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Analysis & Opinion
24.11.10 Tiger Balm
By Rose Griffin

The St. Petersburg declaration on Tiger Conservation was signed by the heads of 13 tiger range countries (those where tigers have or have had a presence) on Tuesday. Pledging to double the number of wild tigers in the world by 2022, the declaration marked the biggest international effort to save a single species to date. But despite the deal, the survival of Russia’s Amur tiger remains threatened by poachers, deforestation and the illegal trade in tiger products, which continue to command high prices in the neighboring China.

The number of tigers living in the wild has plummeted from about 100,000 a century ago to an estimated 3,200 to 3,500 today. In the last decade alone, tiger numbers have fallen by 40 percent.

At the forum, the Russian Prime Minister Vladimir Putin described the situation facing the world’s tiger population as “tragic.” A long-time tiger fan, Putin was presented with a tiger cub for his 56th birthday two years ago, and had a celebrated photo session with a sedated Amur tiger in the same year. Further high-profile support came from Hollywood actor Leonardo DiCaprio. Facing a number of technical difficulties in reaching the forum, for which he was touted as a “real man” by Putin, DiCaprio donated $1 million to the World Wildlife Fund (WFF) tiger conservation programs earlier this week.

Within Russia the tiger population is estimated at around 400 Amur tigers, which live in the country’s Far Eastern regions, primarily Primorye. Russia has attracted foreign funding for tiger conservation, and in the recent years the fine for poaching has been increased to $20,000, with a maximum jail term of three years. In July, the Russian government designated the Korean pine – an essential component of the tiger’s habitat – an endangered species. Working together with China, Russia has also established cross-border tiger preservation areas.

But despite some positive developments, strategies to protect the tigers’ habitat and prosecute poachers are not always adequate. The International Fund for Animal Welfare (IFAW) estimates that 40 tigers are poached in Russia every year. Until as late as 2007, the fine for wild tiger poaching was only $50. Masha Vorontsova, the director of the Russian branch of IFAW, told Russia Profile that the driving force behind increased poaching in Russia is the growing wealth in Asian countries, particularly China. “In Chinese medicine tiger products are used to increase a person’s life force. As certain sectors of the Chinese society become wealthier, demand is growing.”

Vorontsova was instrumental in raising the fine for poaching, but said that the problem has grown worse over the past year. “Since January 2009, the inspections have been moved to the local level, which means that federal anti-poaching brigades can’t intervene.” She added that the earlier federal scheme, Inspection Tiger, had access to funds from foreign NGOs, which provided cars, radios and uniforms, as well as adding to the inspectors’ salaries. “It was a good job by local standards and it was prestigious to work there.”

Vorontsova also pointed to a loophole in the Russian law that makes it hard to effectively prosecute those involved in the later stages of the trade, even if they have been caught dealing in tiger products. “In the Russian legal system, you have to prove that a suspect is guilty of poaching, but those who are caught are normally middlemen trying to sell the products on,” Vorontsova said. She added that improving cooperation with China in clamping down on illegal trade is also “vital.”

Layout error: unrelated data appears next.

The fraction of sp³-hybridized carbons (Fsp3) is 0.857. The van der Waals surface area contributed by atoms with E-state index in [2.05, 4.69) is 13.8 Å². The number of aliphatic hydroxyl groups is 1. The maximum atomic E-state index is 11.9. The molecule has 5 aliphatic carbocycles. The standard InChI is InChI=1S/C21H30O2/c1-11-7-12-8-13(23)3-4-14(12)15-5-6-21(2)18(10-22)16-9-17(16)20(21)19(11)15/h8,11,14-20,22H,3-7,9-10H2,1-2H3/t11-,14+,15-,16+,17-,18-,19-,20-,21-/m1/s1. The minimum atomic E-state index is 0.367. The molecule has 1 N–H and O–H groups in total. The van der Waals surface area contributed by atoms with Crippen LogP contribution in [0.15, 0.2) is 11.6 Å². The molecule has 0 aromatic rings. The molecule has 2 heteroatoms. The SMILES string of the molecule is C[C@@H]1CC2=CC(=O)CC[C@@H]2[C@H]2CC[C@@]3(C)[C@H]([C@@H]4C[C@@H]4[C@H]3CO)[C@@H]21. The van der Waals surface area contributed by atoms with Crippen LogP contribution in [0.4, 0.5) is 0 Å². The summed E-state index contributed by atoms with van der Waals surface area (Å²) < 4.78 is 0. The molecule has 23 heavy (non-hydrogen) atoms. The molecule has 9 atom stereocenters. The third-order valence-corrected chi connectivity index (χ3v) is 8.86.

A large amount of the foreign investment in Russian tiger conservation has gone into the Bikin Valley, which accounts for ten percent of the Amur tigers’ habitat. Phase one of a funding program by the German state KfW Development Bank has already been implemented in the region. Work has been done to prevent illegal logging, alongside attempts to diversify the local economy, to include more farming of pine kernels, berries and mushrooms – sustainable resources which can also prove more profitable than logging.

Speaking at the forum, Jurgen Becker, the German deputy minister of the environment, nature conservation and nuclear safety, announced plans for another chunk of funding for maintenance of the eco-system in the Russian Far East: “?2.5 million has already been invested and I can announce today that an additional ?4 million will be made available for the second stage of the program,” Becker said.

But conservationists are up against a lucrative business. The United Nations Office on Drugs and Crime (UNODC) estimated that in 2009, the annual market volume for tiger parts was about 150 tiger skins and about 1,500 kilograms of bones, with an estimated total market value of about $5 million.

Yuri Fedotov, the executive director of the UNODC, told the conference that “UNODC is well positioned to support the tiger range countries. We can help them enhance their capacity to identify, trace, freeze and confiscate the proceeds of these activities; improve information sharing and enhance regional and international law enforcement cooperation."
UNODC governs the Convention on International Trade in Endangered Species of Wild Fauna and Flora (CITES), which includes tigers. In addition to CITES, a memorandum of understanding was signed during the forum to establish the International Consortium on Combating Wildlife Crime. Tiger range countries, particularly the poorest, are also set to benefit from financial support from the World Bank, which announced plans during the forum to provide $100 million to tiger conservation projects in the future.
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